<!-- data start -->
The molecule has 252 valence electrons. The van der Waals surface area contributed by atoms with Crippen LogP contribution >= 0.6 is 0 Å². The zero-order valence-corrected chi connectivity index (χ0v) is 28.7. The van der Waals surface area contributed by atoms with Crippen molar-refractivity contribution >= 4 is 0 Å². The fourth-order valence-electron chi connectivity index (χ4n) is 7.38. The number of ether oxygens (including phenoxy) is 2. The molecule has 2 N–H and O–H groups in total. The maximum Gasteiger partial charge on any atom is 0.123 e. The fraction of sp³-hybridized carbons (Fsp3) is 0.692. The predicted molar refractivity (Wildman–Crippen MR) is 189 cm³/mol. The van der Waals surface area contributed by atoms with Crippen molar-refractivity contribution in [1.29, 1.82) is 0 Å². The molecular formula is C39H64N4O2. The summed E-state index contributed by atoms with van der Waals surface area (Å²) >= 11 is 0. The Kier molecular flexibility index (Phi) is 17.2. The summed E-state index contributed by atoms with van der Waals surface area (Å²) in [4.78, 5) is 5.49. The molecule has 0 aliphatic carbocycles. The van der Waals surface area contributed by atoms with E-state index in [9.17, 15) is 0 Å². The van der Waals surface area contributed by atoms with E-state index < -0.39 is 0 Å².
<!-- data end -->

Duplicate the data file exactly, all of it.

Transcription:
The molecule has 252 valence electrons. The van der Waals surface area contributed by atoms with Crippen LogP contribution >= 0.6 is 0 Å². The zero-order valence-corrected chi connectivity index (χ0v) is 28.7. The van der Waals surface area contributed by atoms with Crippen molar-refractivity contribution >= 4 is 0 Å². The fourth-order valence-electron chi connectivity index (χ4n) is 7.38. The number of ether oxygens (including phenoxy) is 2. The molecule has 2 N–H and O–H groups in total. The maximum Gasteiger partial charge on any atom is 0.123 e. The fraction of sp³-hybridized carbons (Fsp3) is 0.692. The predicted molar refractivity (Wildman–Crippen MR) is 189 cm³/mol. The van der Waals surface area contributed by atoms with Crippen molar-refractivity contribution in [1.29, 1.82) is 0 Å². The molecular formula is C39H64N4O2. The summed E-state index contributed by atoms with van der Waals surface area (Å²) >= 11 is 0. The Kier molecular flexibility index (Phi) is 17.2. The summed E-state index contributed by atoms with van der Waals surface area (Å²) in [4.78, 5) is 5.49. The molecule has 0 aliphatic carbocycles. The van der Waals surface area contributed by atoms with E-state index in [9.17, 15) is 0 Å². The van der Waals surface area contributed by atoms with E-state index < -0.39 is 0 Å².